Take Care is pleased to host a symposium on How To Save A Constitutional Democracy, an important new book by Aziz Huq and Tom Ginsburg.
At the outset, I want to thank the Take Care blog for including me in this symposium, not to mention giving me an opportunity to read Thomas Ginsburg and Aziz Huq’s new book and learn a great deal in the process. I very much look forward to reading the other contributions to this symposium.
Reading a book with the title How to Save a Constitutional Democracy prompts a certain depressing clarity when you realize you are reading it not as an abstract thought experiment but with the interest that you would read something that has immediate application to what you are faced with. It forces you to take stock, and even if you have lived through all of the events that led to this condition, ask yourself, how did we get here? How, in less than two years, did we go from a democracy with, yes, plenty of warts—including extreme levels of partisanship—but a largely assured democracy nonetheless, to a state of … if not existential insecurity, then a profound lack of confidence that all will end well?
The simple answer is: Trump. But to focus on Trump—as I intend to do again momentarily—is to give short shrift to the broader sweep of the book’s significant contributions. The book grapples with questions of constitutional structure and law that have global application—and indeed the authors draw from global experience both past and present as they expertly interrogate how “laws, regulations, and especially constitutional rules in place now can either facilitate democracy’s derogation or, instead, prevent it, under different socioeconomic and electoral conditions.”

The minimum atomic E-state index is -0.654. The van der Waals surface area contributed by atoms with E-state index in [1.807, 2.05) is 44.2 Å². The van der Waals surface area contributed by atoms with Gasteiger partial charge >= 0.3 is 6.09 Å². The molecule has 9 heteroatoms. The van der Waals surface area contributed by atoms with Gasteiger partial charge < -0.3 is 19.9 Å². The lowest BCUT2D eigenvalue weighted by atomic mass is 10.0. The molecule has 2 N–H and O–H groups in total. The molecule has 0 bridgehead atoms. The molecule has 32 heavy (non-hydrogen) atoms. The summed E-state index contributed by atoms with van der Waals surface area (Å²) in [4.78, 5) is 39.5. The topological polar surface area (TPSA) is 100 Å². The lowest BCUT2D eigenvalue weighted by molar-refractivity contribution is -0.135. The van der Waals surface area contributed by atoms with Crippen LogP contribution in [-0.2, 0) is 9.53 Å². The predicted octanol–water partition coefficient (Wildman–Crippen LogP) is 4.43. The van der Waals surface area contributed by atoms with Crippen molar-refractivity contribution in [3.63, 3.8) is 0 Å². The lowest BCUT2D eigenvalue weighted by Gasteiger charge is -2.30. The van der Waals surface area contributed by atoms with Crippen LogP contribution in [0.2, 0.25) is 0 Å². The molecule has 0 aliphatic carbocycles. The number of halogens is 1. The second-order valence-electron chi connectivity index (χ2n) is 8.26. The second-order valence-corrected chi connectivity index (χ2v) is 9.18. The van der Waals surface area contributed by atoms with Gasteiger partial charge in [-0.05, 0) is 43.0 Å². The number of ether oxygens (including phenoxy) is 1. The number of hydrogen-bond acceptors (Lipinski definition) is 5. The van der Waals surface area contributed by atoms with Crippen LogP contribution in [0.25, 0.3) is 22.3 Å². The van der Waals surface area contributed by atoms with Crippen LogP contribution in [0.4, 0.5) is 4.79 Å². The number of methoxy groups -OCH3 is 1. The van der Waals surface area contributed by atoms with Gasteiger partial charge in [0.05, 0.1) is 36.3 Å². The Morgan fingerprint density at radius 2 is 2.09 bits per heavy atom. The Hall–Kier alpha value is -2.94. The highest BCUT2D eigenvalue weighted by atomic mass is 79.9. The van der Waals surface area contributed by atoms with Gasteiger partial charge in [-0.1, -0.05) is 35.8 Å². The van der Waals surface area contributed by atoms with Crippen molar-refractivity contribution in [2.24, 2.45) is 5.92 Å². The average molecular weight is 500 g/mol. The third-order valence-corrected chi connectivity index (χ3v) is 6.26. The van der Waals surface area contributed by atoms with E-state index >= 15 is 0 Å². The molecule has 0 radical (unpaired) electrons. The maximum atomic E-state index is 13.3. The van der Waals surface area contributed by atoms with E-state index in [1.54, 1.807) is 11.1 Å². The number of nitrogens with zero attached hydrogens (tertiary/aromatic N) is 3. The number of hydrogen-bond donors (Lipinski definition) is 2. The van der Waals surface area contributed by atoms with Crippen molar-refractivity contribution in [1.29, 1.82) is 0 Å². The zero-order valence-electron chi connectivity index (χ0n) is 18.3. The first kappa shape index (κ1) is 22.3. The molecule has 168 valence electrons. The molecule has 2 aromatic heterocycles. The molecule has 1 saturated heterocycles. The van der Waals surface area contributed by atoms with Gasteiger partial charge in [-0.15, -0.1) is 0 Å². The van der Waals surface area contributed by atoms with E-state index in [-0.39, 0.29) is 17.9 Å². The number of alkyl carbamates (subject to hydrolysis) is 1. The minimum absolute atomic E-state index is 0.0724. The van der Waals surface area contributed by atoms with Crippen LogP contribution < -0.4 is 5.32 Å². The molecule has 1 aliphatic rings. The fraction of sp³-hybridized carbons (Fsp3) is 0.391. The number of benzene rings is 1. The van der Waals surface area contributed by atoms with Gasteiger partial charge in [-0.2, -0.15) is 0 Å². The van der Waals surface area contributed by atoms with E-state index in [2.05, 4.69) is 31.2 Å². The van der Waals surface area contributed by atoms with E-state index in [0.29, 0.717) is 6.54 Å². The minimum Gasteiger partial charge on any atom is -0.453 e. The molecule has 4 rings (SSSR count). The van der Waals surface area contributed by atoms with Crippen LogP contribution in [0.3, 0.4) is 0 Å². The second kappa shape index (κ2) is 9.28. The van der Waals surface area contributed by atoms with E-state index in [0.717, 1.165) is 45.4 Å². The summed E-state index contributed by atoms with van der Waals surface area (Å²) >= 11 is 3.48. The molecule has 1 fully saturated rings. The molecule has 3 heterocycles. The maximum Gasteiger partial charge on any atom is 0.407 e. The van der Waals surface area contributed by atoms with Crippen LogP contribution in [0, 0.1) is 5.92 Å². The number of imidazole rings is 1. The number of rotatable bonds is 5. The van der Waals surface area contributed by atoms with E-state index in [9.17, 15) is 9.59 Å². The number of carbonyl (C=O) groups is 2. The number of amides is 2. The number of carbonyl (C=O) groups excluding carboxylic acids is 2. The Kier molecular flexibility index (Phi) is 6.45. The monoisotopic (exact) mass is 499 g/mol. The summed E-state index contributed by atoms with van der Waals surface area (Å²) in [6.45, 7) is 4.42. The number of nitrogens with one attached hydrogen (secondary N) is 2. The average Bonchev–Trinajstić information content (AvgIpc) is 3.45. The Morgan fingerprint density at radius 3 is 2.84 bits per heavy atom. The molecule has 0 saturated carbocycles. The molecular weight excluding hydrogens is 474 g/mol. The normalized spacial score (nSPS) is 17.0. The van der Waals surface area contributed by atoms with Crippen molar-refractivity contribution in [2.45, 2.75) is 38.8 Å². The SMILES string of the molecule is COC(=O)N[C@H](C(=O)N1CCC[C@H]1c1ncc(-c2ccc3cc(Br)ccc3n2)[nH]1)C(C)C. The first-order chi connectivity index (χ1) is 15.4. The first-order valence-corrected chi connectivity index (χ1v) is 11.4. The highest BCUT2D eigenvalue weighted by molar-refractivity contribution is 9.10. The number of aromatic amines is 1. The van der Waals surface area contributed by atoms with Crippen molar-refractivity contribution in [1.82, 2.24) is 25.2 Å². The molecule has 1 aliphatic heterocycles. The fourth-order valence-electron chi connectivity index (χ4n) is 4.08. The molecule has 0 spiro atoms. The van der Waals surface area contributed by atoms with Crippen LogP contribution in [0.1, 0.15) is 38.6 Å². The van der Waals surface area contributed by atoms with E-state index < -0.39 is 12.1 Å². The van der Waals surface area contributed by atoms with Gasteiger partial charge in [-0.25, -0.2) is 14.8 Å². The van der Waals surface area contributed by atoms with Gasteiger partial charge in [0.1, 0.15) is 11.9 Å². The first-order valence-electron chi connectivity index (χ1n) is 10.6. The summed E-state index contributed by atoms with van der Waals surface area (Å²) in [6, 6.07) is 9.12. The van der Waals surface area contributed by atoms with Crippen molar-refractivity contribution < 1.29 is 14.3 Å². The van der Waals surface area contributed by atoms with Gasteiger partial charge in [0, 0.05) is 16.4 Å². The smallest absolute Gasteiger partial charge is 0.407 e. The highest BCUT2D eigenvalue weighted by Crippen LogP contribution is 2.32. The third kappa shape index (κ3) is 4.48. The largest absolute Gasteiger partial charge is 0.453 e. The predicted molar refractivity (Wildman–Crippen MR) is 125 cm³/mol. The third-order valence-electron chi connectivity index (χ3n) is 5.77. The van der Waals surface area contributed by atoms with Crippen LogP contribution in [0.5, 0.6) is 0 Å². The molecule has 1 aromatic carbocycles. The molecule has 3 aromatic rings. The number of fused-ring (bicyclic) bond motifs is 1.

Nor can domestic and international democracy be entirely stovepiped empirically. For instance, the authors discuss the “spillover” effect of “regional flag bearers for democracy” (e.g. “Turkey (for the Middle East), India (for South Asia)”), and how diminutions in democracy in those countries have the tendency to cause similar diminutions in countries within their orbit that look to them as exemplars, and have varying degrees of dependence on them. The United States, because of its global power and influence, has spillover effects on a global scale. Actions such as Trump’s: fist-bumping Turkey’s president Recep Erdogan while proclaiming that he “does things the right way” after his administration carried out widespread arrests of perceived opponents; calling North Korea’s Kim Jong-Un, who commits widespread crimes against humanity against his people, “terrific” and proclaiming “We fell in love”; siding with Russia’s Putin over American intelligence agencies; and attacking journalists and the media, all embolden autocrats abroad. So pronounced is this effect that one observer, after noting that Hungary’s prime minister Viktor Orban stated, referring to Trump, that “[w]e have received permission from, if you like, the highest position in the world so we can now also put ourselves in first place,” labeled this phenomenon “the autocratic relief syndrome.”
Consider also, on the topic of domestic and international democracy intersectionality, that an October 2018 Congressional Research Service Report on Global Trends in Democracy notedthat “[m]any believe that democracy’s appeal around the world has historically been enhanced by the capacity of the United States to serve as an attractive example,” before mentioning diplomatically that observers “have argued that challenges in the U.S. political system are hampering the United States’ ability to effectively project democratic values abroad.” Trump’s 2017 National Security Strategy fails to even explicitly mention democracy promotion as one of its goals, unlike those issued by other, recent administrations. (For different reasons, American democracy can also be impacted by autocratic regimes abroad. See, e.g., Russia circa 2016 et seq.)